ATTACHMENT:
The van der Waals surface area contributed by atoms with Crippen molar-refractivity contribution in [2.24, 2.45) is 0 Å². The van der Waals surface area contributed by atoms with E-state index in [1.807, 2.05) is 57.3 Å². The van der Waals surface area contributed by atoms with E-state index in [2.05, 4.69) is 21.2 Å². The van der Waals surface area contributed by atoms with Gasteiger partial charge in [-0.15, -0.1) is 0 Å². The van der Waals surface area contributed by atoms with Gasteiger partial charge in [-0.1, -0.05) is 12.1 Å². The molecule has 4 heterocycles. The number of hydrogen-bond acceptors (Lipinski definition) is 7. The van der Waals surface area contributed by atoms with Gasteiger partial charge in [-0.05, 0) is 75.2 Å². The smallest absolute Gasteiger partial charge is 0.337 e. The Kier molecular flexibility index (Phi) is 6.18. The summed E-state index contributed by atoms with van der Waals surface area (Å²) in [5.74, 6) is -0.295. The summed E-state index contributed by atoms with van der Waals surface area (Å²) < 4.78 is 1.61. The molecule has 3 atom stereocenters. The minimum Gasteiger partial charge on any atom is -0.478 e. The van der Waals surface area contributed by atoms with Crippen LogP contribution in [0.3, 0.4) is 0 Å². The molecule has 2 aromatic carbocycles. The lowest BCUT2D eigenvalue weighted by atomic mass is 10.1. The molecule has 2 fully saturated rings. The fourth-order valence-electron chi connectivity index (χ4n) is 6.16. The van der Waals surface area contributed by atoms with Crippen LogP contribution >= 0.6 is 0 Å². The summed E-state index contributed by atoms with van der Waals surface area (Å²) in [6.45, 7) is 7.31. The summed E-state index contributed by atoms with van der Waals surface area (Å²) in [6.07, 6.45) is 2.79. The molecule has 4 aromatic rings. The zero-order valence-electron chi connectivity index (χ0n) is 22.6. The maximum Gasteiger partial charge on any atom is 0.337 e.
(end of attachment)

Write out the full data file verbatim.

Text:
The van der Waals surface area contributed by atoms with Crippen molar-refractivity contribution in [2.24, 2.45) is 0 Å². The van der Waals surface area contributed by atoms with E-state index in [1.807, 2.05) is 57.3 Å². The van der Waals surface area contributed by atoms with E-state index in [2.05, 4.69) is 21.2 Å². The van der Waals surface area contributed by atoms with Gasteiger partial charge in [-0.15, -0.1) is 0 Å². The van der Waals surface area contributed by atoms with Gasteiger partial charge in [-0.1, -0.05) is 12.1 Å². The molecule has 4 heterocycles. The number of hydrogen-bond acceptors (Lipinski definition) is 7. The van der Waals surface area contributed by atoms with Gasteiger partial charge in [-0.05, 0) is 75.2 Å². The smallest absolute Gasteiger partial charge is 0.337 e. The Kier molecular flexibility index (Phi) is 6.18. The summed E-state index contributed by atoms with van der Waals surface area (Å²) in [5.74, 6) is -0.295. The summed E-state index contributed by atoms with van der Waals surface area (Å²) < 4.78 is 1.61. The molecule has 3 atom stereocenters. The minimum Gasteiger partial charge on any atom is -0.478 e. The van der Waals surface area contributed by atoms with Crippen LogP contribution in [0.3, 0.4) is 0 Å². The molecule has 2 aromatic carbocycles. The lowest BCUT2D eigenvalue weighted by atomic mass is 10.1. The molecule has 2 fully saturated rings. The fourth-order valence-electron chi connectivity index (χ4n) is 6.16. The van der Waals surface area contributed by atoms with Crippen LogP contribution >= 0.6 is 0 Å². The summed E-state index contributed by atoms with van der Waals surface area (Å²) in [6.45, 7) is 7.31. The summed E-state index contributed by atoms with van der Waals surface area (Å²) in [6.07, 6.45) is 2.79. The molecule has 4 aromatic rings. The zero-order valence-electron chi connectivity index (χ0n) is 22.6. The maximum Gasteiger partial charge on any atom is 0.337 e.